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Protected cropping in New Zealand has a big future, it will have a key role in food security and export opportunities.
Plant & Food Research and Callaghan Innovation recently held a Controlled Environment Summit in Hamilton. It was the first summit organised by these Crown entities. I attended the second day and was impressed with the quality of the speakers and the mix of suppliers, growers, scientists, and Government representation that were in the room together. I am myself a vocal supporter of protected cropping, as you would know if you read my articles, so it was great to meet like minded people that shared a similar vision.
Paul Gautier, Professor of Protected Cropping at Queensland Alliance for Agriculture and Food Innovation (QAAFI) presentation was excellent. One of the key messages was that whether it is factory or greenhouse horticulture it is still farming – “It’s about farming, it is hard, that’s the end of it” crops are still growing and need attention. Another of the key points from Paul’s presentation that I strongly agree with is the importance of sharing information, “Share knowledge so you don’t make mistakes, science is there to share.”
The key points I noted from Pauls talk:
- Target Research Investment.
- Co-ordinated R & D (don’t spend all your time researching only to realise in practice it doesn’t work).
- Enhance Public-Private Partnerships.
- Define critical research areas.
- Local supply chains are important for success.
- Talk about what works not what doesn’t work.
- Stop reinventing the wheel.
Brigit Corson, Head of Produce and Butchery at Foodstuffs North Island Limited, was asked to talk about ‘what consumers want’ – and what they want is something that is tasty and can satisfy the entire family. Research has indicated, due to various dietary requirements, preparing one meal for the entire family is not as common as it once was.
The key points I noted from Brigit’s talk:
- Inflation is changing the way consumers shop – looking for in season cheaper produce.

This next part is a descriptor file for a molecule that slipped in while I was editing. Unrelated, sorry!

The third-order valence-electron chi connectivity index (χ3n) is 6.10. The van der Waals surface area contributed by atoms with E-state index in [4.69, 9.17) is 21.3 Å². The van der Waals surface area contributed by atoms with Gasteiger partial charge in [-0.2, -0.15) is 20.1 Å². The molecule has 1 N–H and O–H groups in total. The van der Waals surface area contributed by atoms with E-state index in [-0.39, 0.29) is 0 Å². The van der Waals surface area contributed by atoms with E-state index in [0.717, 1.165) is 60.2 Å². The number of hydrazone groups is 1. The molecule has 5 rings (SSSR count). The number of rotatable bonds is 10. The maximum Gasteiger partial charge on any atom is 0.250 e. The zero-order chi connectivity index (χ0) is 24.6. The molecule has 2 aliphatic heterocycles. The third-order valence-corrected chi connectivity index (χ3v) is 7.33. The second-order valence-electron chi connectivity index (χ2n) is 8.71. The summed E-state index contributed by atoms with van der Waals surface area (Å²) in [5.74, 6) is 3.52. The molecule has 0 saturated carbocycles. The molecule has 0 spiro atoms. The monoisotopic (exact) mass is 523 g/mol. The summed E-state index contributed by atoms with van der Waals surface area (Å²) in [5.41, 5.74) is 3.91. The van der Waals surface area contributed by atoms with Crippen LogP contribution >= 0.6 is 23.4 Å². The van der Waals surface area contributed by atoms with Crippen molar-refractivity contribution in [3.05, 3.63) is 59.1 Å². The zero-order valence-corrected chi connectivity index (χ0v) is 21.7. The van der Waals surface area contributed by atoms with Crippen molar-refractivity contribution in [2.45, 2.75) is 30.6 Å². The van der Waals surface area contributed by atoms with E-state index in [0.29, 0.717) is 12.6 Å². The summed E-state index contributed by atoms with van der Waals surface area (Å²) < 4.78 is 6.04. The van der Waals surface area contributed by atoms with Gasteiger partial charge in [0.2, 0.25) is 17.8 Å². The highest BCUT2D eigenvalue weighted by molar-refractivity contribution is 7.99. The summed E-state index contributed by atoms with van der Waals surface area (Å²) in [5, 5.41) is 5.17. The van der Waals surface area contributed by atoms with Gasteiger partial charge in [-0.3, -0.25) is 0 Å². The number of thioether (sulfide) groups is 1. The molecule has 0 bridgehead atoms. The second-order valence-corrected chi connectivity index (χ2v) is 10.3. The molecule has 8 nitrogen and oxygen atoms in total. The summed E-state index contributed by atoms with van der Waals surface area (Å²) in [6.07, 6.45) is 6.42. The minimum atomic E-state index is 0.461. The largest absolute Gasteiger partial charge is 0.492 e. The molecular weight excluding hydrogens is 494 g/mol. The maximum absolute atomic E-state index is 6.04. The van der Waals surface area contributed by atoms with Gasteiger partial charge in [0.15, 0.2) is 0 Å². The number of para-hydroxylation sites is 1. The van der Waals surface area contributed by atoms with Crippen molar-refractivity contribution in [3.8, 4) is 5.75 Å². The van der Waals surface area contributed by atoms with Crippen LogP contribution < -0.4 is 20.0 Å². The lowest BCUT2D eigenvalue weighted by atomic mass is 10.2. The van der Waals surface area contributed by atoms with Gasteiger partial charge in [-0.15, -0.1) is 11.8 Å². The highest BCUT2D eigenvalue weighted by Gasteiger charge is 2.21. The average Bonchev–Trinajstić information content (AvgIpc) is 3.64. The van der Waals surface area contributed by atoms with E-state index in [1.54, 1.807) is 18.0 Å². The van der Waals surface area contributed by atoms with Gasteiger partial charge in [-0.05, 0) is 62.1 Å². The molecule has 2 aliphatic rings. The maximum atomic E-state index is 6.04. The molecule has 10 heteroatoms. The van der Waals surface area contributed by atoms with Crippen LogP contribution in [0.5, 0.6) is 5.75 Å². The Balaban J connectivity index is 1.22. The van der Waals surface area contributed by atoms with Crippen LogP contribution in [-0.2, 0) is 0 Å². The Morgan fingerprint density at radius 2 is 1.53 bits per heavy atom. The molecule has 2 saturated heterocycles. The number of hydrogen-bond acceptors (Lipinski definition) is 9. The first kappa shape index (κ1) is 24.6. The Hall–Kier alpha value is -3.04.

- Customers visit stores an average 2.6 times per week.
- Consumers want something that tastes great.
- The family meal table has changed, individuals are more conscious of what they are eating.
- The importance and advantages of consistent supply
Interestingly it was discussed that even though consumers are conscious about sustainability that ‘sustainability’ cannot cost more. Consumers will still purchase on price!
Other discussions and topics discussed at the Summit:
- Investment landscape of controlled environments
- De carbonisation
- Keeping the sector connected
Other key messages noted from the summit included:
- Vertical farming has seen a surge in popularity in recent years but due to energy requirements it may not be suited or economical for many crops currently. The certainty of greenhouse production is proven and still regarded a particularly worthwhile investment in the right locations.
- Growing hubs and specific location are becoming increasingly important.
- Protected cropping offers sustainability and food security.
- Employment opportunities – great environments to work in
- The longer a product can be stored the less need for protected cropping.
- Robotics and automation will play a huge role in the future.
- Be close to a market if you have a perishable product.
- Protected cropping offers insurance against an increase in weather events.
Thanks to Plant & Food Research and Callaghan Innovation for hosting this summit. If you are interested in more events held by these organisations click on the links below:
Cover image, Professor Paul PG Gauthier from the University of Queensland
Article written and compiled by Stefan Vogrincic
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